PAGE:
That being said, as my fitness has improved, my goals have grown accordingly.  I have progressed into bigger, longer, and more challenging races- not to mention many more of them. With the heightened challenges comes increased training to make sure I prepare myself the right way, and this takes time: time in the gym, time on the road, and time away from the family that I started all this for the first place.

I talked a little bit about this back in January when I had to back off from being an American Cancer Society/DNation running coach. Same concept, but on a much grander scale this time around. I’m not looking at just one facet of my training regimen; I’m looking at the entire thing as a whole now.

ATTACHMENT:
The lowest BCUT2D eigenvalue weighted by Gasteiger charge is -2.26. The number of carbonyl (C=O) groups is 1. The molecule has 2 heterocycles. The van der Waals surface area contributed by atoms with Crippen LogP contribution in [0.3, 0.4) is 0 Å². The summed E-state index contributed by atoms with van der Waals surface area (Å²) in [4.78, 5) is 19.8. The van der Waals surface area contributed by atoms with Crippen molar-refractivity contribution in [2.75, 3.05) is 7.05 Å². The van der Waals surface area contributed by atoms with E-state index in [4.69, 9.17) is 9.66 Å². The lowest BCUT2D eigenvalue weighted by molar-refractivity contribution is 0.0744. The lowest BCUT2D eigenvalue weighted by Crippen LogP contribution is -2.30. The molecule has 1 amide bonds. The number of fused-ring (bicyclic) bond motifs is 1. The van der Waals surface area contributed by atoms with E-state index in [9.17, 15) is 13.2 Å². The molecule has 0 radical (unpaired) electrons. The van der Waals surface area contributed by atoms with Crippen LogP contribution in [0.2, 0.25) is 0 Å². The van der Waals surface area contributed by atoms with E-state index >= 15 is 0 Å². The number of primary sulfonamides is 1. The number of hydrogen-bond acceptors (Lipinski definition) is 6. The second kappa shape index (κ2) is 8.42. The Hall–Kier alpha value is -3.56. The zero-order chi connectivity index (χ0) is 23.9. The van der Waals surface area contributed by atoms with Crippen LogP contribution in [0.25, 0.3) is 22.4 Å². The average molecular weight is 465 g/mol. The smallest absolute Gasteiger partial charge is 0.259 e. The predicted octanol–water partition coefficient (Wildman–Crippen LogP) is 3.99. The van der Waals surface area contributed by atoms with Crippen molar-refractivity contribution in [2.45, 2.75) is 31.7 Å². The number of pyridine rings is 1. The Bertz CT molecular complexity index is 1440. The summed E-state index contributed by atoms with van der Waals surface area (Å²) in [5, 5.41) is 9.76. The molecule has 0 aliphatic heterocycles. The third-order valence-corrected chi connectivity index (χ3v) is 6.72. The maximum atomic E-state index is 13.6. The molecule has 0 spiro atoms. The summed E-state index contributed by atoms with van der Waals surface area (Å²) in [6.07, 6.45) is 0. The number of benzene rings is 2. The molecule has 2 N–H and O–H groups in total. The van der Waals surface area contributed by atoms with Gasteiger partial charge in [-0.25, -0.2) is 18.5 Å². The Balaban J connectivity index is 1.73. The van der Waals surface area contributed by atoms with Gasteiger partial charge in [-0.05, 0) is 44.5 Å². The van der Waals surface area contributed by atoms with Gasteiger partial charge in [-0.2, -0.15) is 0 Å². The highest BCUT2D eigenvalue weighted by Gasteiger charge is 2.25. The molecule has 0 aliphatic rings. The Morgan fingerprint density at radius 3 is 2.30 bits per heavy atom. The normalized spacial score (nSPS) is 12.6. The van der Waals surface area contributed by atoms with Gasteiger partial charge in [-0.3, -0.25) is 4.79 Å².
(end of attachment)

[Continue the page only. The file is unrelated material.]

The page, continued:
Now I’m not saying that I have been an absentee family member or anything, but I am saying that (if you have not figured it out by now), being a husband and father is a huge deal to me, and it’s a role I take very seriously.

Once I realized that the races and corresponding training plans that I had laid out for the rest of the year amounted to more than I was willing to sacrifice in terms of time spent with Jenn and the kids, I realized it was time to dial it back and reevaluate things. And I know myself, I fully have the potential to take something that I love (like fitness planning/ racing/ pushing my goals further and further, etc) and totally let it take over and become 100% sucked in. I have learned the hard way a long time ago to recognize the signs that I’m headed down that road and apply the brakes immediately, for the sake of all the other aspects of my life maintaining balance. I’m keeping my eyes open, seeing the signs and pulling back. Like I said, no crazy obsessive behavior or damage done yet, and I intend to keep it that way.